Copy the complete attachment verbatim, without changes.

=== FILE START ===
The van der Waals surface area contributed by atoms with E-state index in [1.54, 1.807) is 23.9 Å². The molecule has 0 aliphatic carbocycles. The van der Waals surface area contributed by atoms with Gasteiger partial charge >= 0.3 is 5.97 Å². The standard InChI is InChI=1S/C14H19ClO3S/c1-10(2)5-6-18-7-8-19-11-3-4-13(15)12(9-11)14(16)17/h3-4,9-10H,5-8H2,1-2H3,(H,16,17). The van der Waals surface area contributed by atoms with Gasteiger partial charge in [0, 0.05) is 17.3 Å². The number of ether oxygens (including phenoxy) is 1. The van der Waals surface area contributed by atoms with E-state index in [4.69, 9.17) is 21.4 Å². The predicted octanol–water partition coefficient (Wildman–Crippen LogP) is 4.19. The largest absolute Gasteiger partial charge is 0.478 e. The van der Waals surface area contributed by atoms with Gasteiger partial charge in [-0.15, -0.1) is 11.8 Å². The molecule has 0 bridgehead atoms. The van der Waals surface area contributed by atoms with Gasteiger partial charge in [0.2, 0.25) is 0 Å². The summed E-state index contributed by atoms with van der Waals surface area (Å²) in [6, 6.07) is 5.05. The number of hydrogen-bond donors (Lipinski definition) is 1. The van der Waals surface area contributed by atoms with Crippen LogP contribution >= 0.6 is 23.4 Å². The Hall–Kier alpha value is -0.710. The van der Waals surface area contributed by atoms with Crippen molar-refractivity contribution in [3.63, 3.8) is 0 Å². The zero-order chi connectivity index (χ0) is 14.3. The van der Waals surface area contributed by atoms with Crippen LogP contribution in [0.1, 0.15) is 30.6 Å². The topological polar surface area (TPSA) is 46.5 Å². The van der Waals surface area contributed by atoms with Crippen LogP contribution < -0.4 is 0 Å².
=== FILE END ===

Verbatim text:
The van der Waals surface area contributed by atoms with E-state index in [1.54, 1.807) is 23.9 Å². The molecule has 0 aliphatic carbocycles. The van der Waals surface area contributed by atoms with Gasteiger partial charge >= 0.3 is 5.97 Å². The standard InChI is InChI=1S/C14H19ClO3S/c1-10(2)5-6-18-7-8-19-11-3-4-13(15)12(9-11)14(16)17/h3-4,9-10H,5-8H2,1-2H3,(H,16,17). The van der Waals surface area contributed by atoms with Gasteiger partial charge in [0, 0.05) is 17.3 Å². The number of ether oxygens (including phenoxy) is 1. The van der Waals surface area contributed by atoms with E-state index in [4.69, 9.17) is 21.4 Å². The predicted octanol–water partition coefficient (Wildman–Crippen LogP) is 4.19. The largest absolute Gasteiger partial charge is 0.478 e. The van der Waals surface area contributed by atoms with Gasteiger partial charge in [-0.15, -0.1) is 11.8 Å². The molecule has 0 bridgehead atoms. The van der Waals surface area contributed by atoms with Gasteiger partial charge in [0.2, 0.25) is 0 Å². The summed E-state index contributed by atoms with van der Waals surface area (Å²) in [6, 6.07) is 5.05. The number of hydrogen-bond donors (Lipinski definition) is 1. The van der Waals surface area contributed by atoms with Crippen LogP contribution >= 0.6 is 23.4 Å². The Hall–Kier alpha value is -0.710. The van der Waals surface area contributed by atoms with Crippen molar-refractivity contribution in [3.63, 3.8) is 0 Å². The zero-order chi connectivity index (χ0) is 14.3. The van der Waals surface area contributed by atoms with Crippen LogP contribution in [0.1, 0.15) is 30.6 Å². The topological polar surface area (TPSA) is 46.5 Å². The van der Waals surface area contributed by atoms with Crippen LogP contribution < -0.4 is 0 Å².